In the end this was a typical mid-term budget with most of the content hidden away in press releases rather than the speech itself. It was introduced as a budget for those who work hard and want to get on, those seeking employment, to support business, and to make tax fairer. Many of the measures were already known from previous budgets and autumn financial statements. It remains to be seen whether these achieve what the Government desires.

There were a couple of surprises on personal tax allowances and national insurance relief for employers, although to the amusement of the opposition benches the content of the budget was released by the London Evening Standard before Mr Osborne even began his speech!

The following notes highlight the main issues which will apply to our private clients.

As will be apparent from this short report, there are a number of areas where further detail is awaited and we will advise on any developments as they arise.

Income Tax

The personal tax allowances for the coming year were announced last year however, the promise to raise the personal tax allowance to £10,000 before the end of the current Parliament is to be introduced one year early in April 2014. In keeping with recent years it is only basic rate taxpayers who will benefit from this increase as the higher rate tax threshold will be reduced accordingly.

For individuals with income in excess of £100,000 their allowance will continue to be restricted by £1 for every £2 of income above the threshold.

Despite public pressure, the Government will press on with what has become known as the ‘granny tax’. From 6 April 2013 the additional personal allowance, for those aged over 65, is frozen until such time as the basic personal allowance reaches these amounts. Individuals born after 5 April 1948 will not be entitled to claim the additional allowance.

From 6 April 2013 the top rate of income tax will fall from 50% to 45%; this was also announced last year.

Individuals within PAYE, subject to certain limits, may request that underpayments of tax be collected via PAYE. Later this year the Government will consult on ways of extending this to allow for increased amounts to be recovered via PAYE for those with higher incomes. We await details on this.

Inheritance Tax (IHT)

The nil rate band will remain at £325,000 until 2018. The rate of IHT remains at 40% or 36% where 10% or more of an estate is left to charity.

Following a period of consultation, the rules regarding couples where one spouse or civil partner is non-UK domiciled will change. Generally transfers between spouses and civil partners are exempt from IHT, however, where one spouse or partner is non-domiciled exempt transfers are limited to £55,000. It is proposed that this will increase to the level of the prevailing nil rate band.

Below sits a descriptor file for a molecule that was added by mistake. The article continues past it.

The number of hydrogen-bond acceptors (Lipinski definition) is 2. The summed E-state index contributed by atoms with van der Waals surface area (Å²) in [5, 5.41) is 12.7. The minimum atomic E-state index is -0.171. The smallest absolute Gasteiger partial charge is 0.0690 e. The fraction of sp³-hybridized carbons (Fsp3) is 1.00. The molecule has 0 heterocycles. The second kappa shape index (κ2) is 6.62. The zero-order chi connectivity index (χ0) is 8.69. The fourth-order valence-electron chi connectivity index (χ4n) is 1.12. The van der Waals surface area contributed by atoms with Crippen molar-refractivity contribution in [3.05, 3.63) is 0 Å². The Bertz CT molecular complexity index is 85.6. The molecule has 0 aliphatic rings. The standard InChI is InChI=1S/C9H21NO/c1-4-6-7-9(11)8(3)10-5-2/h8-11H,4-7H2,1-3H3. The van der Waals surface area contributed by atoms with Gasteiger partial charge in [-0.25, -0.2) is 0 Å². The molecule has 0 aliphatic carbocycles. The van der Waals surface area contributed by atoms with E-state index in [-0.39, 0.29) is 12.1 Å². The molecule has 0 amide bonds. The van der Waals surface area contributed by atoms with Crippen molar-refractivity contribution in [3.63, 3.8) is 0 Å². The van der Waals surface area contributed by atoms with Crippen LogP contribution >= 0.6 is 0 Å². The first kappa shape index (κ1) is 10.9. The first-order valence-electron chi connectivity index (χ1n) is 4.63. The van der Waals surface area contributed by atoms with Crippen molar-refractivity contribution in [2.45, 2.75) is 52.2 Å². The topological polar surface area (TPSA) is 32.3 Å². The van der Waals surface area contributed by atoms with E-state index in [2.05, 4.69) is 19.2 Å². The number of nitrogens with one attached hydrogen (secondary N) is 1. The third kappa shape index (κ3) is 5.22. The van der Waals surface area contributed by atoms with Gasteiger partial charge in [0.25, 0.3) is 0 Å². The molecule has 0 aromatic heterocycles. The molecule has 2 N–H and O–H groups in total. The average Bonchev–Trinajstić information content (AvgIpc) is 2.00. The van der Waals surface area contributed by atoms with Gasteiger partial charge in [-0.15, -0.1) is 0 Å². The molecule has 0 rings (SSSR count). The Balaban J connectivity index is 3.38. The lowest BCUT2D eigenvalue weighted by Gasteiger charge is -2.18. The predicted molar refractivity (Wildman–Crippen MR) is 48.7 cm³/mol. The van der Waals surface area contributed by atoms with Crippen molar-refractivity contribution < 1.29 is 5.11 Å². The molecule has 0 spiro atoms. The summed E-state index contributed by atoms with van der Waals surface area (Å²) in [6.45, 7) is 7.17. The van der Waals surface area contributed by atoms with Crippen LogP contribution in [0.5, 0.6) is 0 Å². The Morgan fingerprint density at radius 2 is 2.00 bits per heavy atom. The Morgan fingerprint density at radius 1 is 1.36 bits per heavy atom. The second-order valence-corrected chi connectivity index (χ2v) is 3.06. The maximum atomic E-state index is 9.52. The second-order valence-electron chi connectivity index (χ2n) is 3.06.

In addition, the non-domiciled spouse will be able to make an election to be treated as UK domiciled for IHT purposes. This will exempt all spousal transfers but as a result their worldwide estate will become taxable in the UK. Elections will be irrevocable and careful thought will need to be given as to whether it is appropriate to make such an election or not. Again, if you are affected by this please contact us as we would be happy to advise you.

Normally debts of an estate are allowable as a deduction when calculating the IHT liability. Under new legislation certain debts will be disallowed, in particular where a debt is incurred as part of an arrangement to obtain a tax advantage or where an individual acquires an exempt asset with a loan. The rules will also apply to trustees. This will be of particular concern to entrepreneurs who set up new businesses and borrow to fund start up.


The income tax rate for discretionary trusts is aligned with the highest rate of tax for individuals. Therefore, from April 2013 trustees will be subject to 45% income tax on income and 37% on dividends.

Capital Gains Tax

From 6 April 2013 the annual exemption increases to £10,900 for individuals and £5,450 for most trusts. The rates of tax are unchanged at 18% for basic rate taxpayers and 28% for higher rate payers and trusts. Clearly, given the current income tax rates, it is preferable to realise capital gains rather than income.